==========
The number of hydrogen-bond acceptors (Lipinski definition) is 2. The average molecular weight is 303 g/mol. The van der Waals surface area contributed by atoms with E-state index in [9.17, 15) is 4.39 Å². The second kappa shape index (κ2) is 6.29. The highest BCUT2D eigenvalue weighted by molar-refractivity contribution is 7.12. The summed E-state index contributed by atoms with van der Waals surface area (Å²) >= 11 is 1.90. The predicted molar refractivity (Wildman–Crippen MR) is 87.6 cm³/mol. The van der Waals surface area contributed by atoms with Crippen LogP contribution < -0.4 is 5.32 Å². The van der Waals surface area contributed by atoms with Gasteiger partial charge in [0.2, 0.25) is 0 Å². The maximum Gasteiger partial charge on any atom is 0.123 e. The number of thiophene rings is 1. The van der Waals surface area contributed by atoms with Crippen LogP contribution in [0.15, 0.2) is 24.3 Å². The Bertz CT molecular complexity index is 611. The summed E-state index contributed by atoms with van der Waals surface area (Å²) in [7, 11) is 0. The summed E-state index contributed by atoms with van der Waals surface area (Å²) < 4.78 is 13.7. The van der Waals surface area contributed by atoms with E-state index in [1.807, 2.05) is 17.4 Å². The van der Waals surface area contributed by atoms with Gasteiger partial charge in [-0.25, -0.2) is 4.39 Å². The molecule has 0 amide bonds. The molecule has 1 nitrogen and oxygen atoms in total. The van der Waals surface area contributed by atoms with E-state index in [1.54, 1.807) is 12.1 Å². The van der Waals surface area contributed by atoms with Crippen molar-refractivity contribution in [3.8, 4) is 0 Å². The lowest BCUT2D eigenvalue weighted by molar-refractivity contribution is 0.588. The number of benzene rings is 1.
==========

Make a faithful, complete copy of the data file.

The number of hydrogen-bond acceptors (Lipinski definition) is 2. The average molecular weight is 303 g/mol. The van der Waals surface area contributed by atoms with E-state index in [9.17, 15) is 4.39 Å². The second kappa shape index (κ2) is 6.29. The highest BCUT2D eigenvalue weighted by molar-refractivity contribution is 7.12. The summed E-state index contributed by atoms with van der Waals surface area (Å²) >= 11 is 1.90. The predicted molar refractivity (Wildman–Crippen MR) is 87.6 cm³/mol. The van der Waals surface area contributed by atoms with Crippen LogP contribution < -0.4 is 5.32 Å². The van der Waals surface area contributed by atoms with Gasteiger partial charge in [0.2, 0.25) is 0 Å². The maximum Gasteiger partial charge on any atom is 0.123 e. The number of thiophene rings is 1. The van der Waals surface area contributed by atoms with Crippen LogP contribution in [0.15, 0.2) is 24.3 Å². The Bertz CT molecular complexity index is 611. The summed E-state index contributed by atoms with van der Waals surface area (Å²) in [7, 11) is 0. The summed E-state index contributed by atoms with van der Waals surface area (Å²) < 4.78 is 13.7. The van der Waals surface area contributed by atoms with E-state index in [1.807, 2.05) is 17.4 Å². The van der Waals surface area contributed by atoms with Gasteiger partial charge in [-0.25, -0.2) is 4.39 Å². The molecule has 0 amide bonds. The molecule has 1 nitrogen and oxygen atoms in total. The van der Waals surface area contributed by atoms with E-state index in [1.54, 1.807) is 12.1 Å². The van der Waals surface area contributed by atoms with Crippen molar-refractivity contribution in [3.8, 4) is 0 Å². The lowest BCUT2D eigenvalue weighted by molar-refractivity contribution is 0.588. The number of benzene rings is 1.